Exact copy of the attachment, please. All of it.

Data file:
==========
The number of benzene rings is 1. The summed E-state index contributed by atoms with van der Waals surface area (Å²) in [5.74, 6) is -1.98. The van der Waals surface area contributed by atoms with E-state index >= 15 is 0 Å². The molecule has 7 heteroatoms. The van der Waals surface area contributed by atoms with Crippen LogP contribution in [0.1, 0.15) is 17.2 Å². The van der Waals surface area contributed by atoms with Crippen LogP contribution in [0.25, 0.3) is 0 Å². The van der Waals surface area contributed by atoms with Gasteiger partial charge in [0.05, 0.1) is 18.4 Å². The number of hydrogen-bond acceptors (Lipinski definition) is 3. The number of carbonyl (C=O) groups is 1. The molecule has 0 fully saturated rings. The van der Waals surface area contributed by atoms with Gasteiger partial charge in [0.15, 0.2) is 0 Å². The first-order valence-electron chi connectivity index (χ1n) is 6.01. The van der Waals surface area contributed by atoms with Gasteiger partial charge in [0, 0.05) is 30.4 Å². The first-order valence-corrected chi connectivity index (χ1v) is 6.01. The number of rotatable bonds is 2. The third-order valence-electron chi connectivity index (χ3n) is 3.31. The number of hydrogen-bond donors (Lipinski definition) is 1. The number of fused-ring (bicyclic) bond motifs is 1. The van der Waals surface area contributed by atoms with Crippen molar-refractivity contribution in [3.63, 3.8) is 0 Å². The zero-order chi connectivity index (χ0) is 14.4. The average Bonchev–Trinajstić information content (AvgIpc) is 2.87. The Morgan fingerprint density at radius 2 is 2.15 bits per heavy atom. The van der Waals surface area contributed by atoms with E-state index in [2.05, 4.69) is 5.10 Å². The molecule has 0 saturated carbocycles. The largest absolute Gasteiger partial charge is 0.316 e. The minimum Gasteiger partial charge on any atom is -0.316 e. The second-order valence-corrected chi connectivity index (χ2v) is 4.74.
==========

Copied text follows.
The number of benzene rings is 1. The summed E-state index contributed by atoms with van der Waals surface area (Å²) in [5.74, 6) is -1.98. The van der Waals surface area contributed by atoms with E-state index >= 15 is 0 Å². The molecule has 7 heteroatoms. The van der Waals surface area contributed by atoms with Crippen LogP contribution in [0.1, 0.15) is 17.2 Å². The van der Waals surface area contributed by atoms with Crippen LogP contribution in [0.25, 0.3) is 0 Å². The van der Waals surface area contributed by atoms with Gasteiger partial charge in [0.05, 0.1) is 18.4 Å². The number of hydrogen-bond acceptors (Lipinski definition) is 3. The number of carbonyl (C=O) groups is 1. The molecule has 0 fully saturated rings. The van der Waals surface area contributed by atoms with Gasteiger partial charge in [0.15, 0.2) is 0 Å². The first-order valence-electron chi connectivity index (χ1n) is 6.01. The van der Waals surface area contributed by atoms with Gasteiger partial charge in [0, 0.05) is 30.4 Å². The first-order valence-corrected chi connectivity index (χ1v) is 6.01. The number of rotatable bonds is 2. The third-order valence-electron chi connectivity index (χ3n) is 3.31. The number of hydrogen-bond donors (Lipinski definition) is 1. The number of fused-ring (bicyclic) bond motifs is 1. The van der Waals surface area contributed by atoms with Crippen molar-refractivity contribution in [3.63, 3.8) is 0 Å². The zero-order chi connectivity index (χ0) is 14.4. The average Bonchev–Trinajstić information content (AvgIpc) is 2.87. The Morgan fingerprint density at radius 2 is 2.15 bits per heavy atom. The van der Waals surface area contributed by atoms with E-state index in [2.05, 4.69) is 5.10 Å². The molecule has 0 saturated carbocycles. The largest absolute Gasteiger partial charge is 0.316 e. The minimum Gasteiger partial charge on any atom is -0.316 e. The second-order valence-corrected chi connectivity index (χ2v) is 4.74.